9. range



    RANK: 5 (TIED)
    Stephen Feinberg

    CITY: New York
    FIRM: Cerberus Capital Management
    AGE: 46

    Known as the king of the vultures, Cerberus has some $16 billion in assets -- almost double its 2003 figure. Feinberg, who began at Drexel, personally runs around $4 billion, a portfolio that logged a 15 percent return after fees. He began in 1992 with just $10 million. Among some of his investors, according to media reports, have been Secretary of Defense Donald Rumsfeld and hedge-fund pioneer Michael Steinhardt. When the buyout world meets the hedge-fund world, a three-headed beast of giant deals, controversy and hefty returns usually emerges.


    RANK: 5 (TIED)
    Bruce Kovner

    CITY: New York
    FIRM: Caxton Associates
    AGE: 61

    Bruce Kovner's roughly $7 billion flagship fund once again generated high-single-digit returns last year, which is starting to become a trend for the once unstoppable commodities/macro titan. Nevertheless, his Caxton Global Investments still generated some staggering absolute returns -- at least $500 million. Next, take into account his other funds, some of which had pretty good years (the $350 million Caxton Alpha Equity, which Kovner comanages, for example, completed its first full year up 15 percent). Finally, consider that a lot of Kovner's own money is in the fund, and even by neo-conservative estimates it's clear the man is breathing some rarefied air.

    Chairman of the board at the Juilliard School of Music -- he recently gave it one of the world's greatest music-manuscript collections -- he reportedly installed a soundproof music room in his Upper East Side townhouse so he could pound on a Steinway grand piano at night and not bother the neighbors. A staunch Republican, chairman of the American Enterprise Institute and backer, with Michael Steinhardt, of the New York Sun newspaper, Kovner has come a long way from trading soybean futures in his own account.


    RANK: 5 (TIED)
    Eddie Lampert

    CITY: Greenwich, Connecticut
    FIRM: ESL Investments
    AGE: 43

    Three years after a terrifying kidnapping and fresh off his Kmart coup, Lampert has the investment world at his command and some $15 billion under management. A value investor in the mold of Warren Buffett, he didn't have a 300 percent return on his Kmart position like last year; two of his two big long-term plays, Sears and AutoNation, were each up around 15 percent -- still not bad compared to the low-single-digit U.S. equity benchmarks. The man Richard Rainwater recently called "the greatest investor of his generation" is sitting on a mountain of assets, half of it locked up in Sears. Lampert's captors, by the way, are now locked up in prison.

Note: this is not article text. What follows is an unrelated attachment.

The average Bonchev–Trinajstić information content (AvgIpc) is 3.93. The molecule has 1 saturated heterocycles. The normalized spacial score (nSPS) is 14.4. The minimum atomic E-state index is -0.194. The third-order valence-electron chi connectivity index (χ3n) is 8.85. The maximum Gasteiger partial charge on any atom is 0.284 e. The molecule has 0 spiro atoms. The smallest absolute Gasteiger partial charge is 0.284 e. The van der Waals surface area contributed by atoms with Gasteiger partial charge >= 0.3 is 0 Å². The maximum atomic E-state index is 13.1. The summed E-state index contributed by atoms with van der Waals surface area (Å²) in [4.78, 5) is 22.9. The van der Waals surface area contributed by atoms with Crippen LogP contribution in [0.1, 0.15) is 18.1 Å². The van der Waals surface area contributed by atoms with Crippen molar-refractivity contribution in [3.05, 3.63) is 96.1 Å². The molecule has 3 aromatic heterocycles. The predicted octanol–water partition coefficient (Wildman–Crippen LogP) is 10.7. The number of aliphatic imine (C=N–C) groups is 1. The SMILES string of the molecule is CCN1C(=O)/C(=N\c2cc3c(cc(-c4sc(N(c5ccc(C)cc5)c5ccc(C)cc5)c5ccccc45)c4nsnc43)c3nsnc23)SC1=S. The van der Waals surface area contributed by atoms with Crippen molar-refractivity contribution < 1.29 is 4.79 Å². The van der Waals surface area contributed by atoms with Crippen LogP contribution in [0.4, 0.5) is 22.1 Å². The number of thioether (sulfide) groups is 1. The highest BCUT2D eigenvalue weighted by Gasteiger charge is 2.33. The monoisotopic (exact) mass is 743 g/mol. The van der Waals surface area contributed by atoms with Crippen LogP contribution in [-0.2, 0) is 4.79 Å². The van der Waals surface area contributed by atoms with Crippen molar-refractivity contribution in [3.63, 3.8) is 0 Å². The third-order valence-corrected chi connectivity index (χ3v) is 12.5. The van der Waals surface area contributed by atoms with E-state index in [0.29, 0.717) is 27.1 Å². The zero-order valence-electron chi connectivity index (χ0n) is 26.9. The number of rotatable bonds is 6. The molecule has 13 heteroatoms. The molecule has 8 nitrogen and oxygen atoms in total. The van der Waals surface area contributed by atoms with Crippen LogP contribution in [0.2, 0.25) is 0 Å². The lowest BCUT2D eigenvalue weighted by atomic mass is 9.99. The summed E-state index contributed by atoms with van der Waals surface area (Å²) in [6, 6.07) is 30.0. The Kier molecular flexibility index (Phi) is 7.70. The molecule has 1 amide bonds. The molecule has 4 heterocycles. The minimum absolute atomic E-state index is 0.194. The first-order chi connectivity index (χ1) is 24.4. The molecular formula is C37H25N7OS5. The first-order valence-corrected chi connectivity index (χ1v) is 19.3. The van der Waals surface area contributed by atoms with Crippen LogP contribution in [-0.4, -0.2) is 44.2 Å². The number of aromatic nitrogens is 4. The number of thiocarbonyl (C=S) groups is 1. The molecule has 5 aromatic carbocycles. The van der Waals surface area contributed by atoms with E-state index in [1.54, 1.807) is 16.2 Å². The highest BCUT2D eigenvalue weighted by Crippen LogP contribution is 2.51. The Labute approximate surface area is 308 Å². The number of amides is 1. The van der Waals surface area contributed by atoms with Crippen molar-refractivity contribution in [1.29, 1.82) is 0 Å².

RANK: 8
    David Shaw

    CITY: New York
    FIRM: D.E. Shaw & Co.
    AGE: 55

    Now one of the biggest hedge funds on the planet, D.E. Shaw, with assets of around $20 billion, used its quantitative approach to churn out returns of roughly 20 percent in 2005. With 3-and-30 fees, this revenue stream boggles the mind. It doesn't all go to chairman Shaw, but enough does to put him in elite company. In the months ahead, we expect Shaw will be grappling with the tricky task of meeting regulatory obligations while keeping his computer-driven statistical arbitrage techniques from falling into the wrong hands.


    RANK: 9
    Jeffrey Gendell

    CITY: Greenwich, Connecticut
    FIRM: Tontine Partners
    AGE: 46

    It was yet another banner year for Gendell's enormous operation, which has been smoking the competition with a string of 100 percent–plus returns based on an activist strategy targeting industrials. When Tontine increased its stake in homebuilder Beazer Homes USA to 10 percent, Gendell demanded that management begin a share repurchase, which spurred a share-price hike of 25 percent within six weeks. On the philanthropic side, Gendell donated more than $2 million to Duke University, his alma mater, to fund two professorships in the new energy-and-environment graduate program there.


    RANK: 10 (TIED)
    Louis Bacon

    CITY: New York
    FIRM: Moore Capital Management
    AGE: 49

    A global macro maestro, Bacon orchestrated some solid performance for his $6 billion flagship Moore Global funds, which returned more than 15 percent last year. Meanwhile, several of his other funds (with some $4 billion run by several other portfolio managers) also fared well. The avid outdoorsman once again bagged quite a bounty.


    RANK: 10 (TIED)
    Stephen Mandel

    CITY: Greenwich, Connecticut
    FIRM: Lone Pine Capital
    AGE: 50

    It was a mondo-boffo year for Mandel, the Tiger Management alum, as his firm has now reached nearly $10 billion. His Lone Cedar fund, with $2 billion, was up over 20 percent. Mandel, who has expanded into long-only funds, is one of several hedgies who have indicated they don't plan to register with the SEC. We're guessing that could mean longer lockups. Clients likely won't mind.


    Illustrations by Jeff Wong
    Copyright © 2005 Doubledown Media, LLC. All rights reserved.

    Trader Monthly, 36 W. 44th Street, 4th Floor, New York, NY 10036
    #10     Mar 27, 2006